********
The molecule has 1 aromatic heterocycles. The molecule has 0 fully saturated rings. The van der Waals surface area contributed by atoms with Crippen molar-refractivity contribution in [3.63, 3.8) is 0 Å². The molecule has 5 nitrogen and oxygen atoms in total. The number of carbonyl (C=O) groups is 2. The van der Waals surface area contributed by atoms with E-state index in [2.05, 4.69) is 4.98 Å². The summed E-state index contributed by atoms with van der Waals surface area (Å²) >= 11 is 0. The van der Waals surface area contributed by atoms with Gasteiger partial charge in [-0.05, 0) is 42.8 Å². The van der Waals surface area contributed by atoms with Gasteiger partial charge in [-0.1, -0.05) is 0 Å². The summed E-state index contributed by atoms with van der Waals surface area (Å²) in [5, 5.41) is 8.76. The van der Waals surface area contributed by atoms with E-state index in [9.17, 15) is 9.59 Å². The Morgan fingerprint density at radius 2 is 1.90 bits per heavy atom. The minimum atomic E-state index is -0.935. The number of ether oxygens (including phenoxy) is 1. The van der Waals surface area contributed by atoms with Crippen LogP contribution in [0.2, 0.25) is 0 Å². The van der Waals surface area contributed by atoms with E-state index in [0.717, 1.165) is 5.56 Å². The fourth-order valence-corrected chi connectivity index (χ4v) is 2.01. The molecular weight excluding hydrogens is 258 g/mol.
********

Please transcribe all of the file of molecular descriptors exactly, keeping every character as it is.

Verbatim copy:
The molecule has 1 aromatic heterocycles. The molecule has 0 fully saturated rings. The van der Waals surface area contributed by atoms with Crippen molar-refractivity contribution in [3.63, 3.8) is 0 Å². The molecule has 5 nitrogen and oxygen atoms in total. The number of carbonyl (C=O) groups is 2. The van der Waals surface area contributed by atoms with E-state index in [2.05, 4.69) is 4.98 Å². The summed E-state index contributed by atoms with van der Waals surface area (Å²) >= 11 is 0. The van der Waals surface area contributed by atoms with Gasteiger partial charge in [-0.05, 0) is 42.8 Å². The van der Waals surface area contributed by atoms with Gasteiger partial charge in [-0.1, -0.05) is 0 Å². The summed E-state index contributed by atoms with van der Waals surface area (Å²) in [5, 5.41) is 8.76. The van der Waals surface area contributed by atoms with E-state index in [9.17, 15) is 9.59 Å². The Morgan fingerprint density at radius 2 is 1.90 bits per heavy atom. The minimum atomic E-state index is -0.935. The number of ether oxygens (including phenoxy) is 1. The van der Waals surface area contributed by atoms with Crippen LogP contribution in [0.2, 0.25) is 0 Å². The van der Waals surface area contributed by atoms with E-state index in [0.717, 1.165) is 5.56 Å². The fourth-order valence-corrected chi connectivity index (χ4v) is 2.01. The molecular weight excluding hydrogens is 258 g/mol.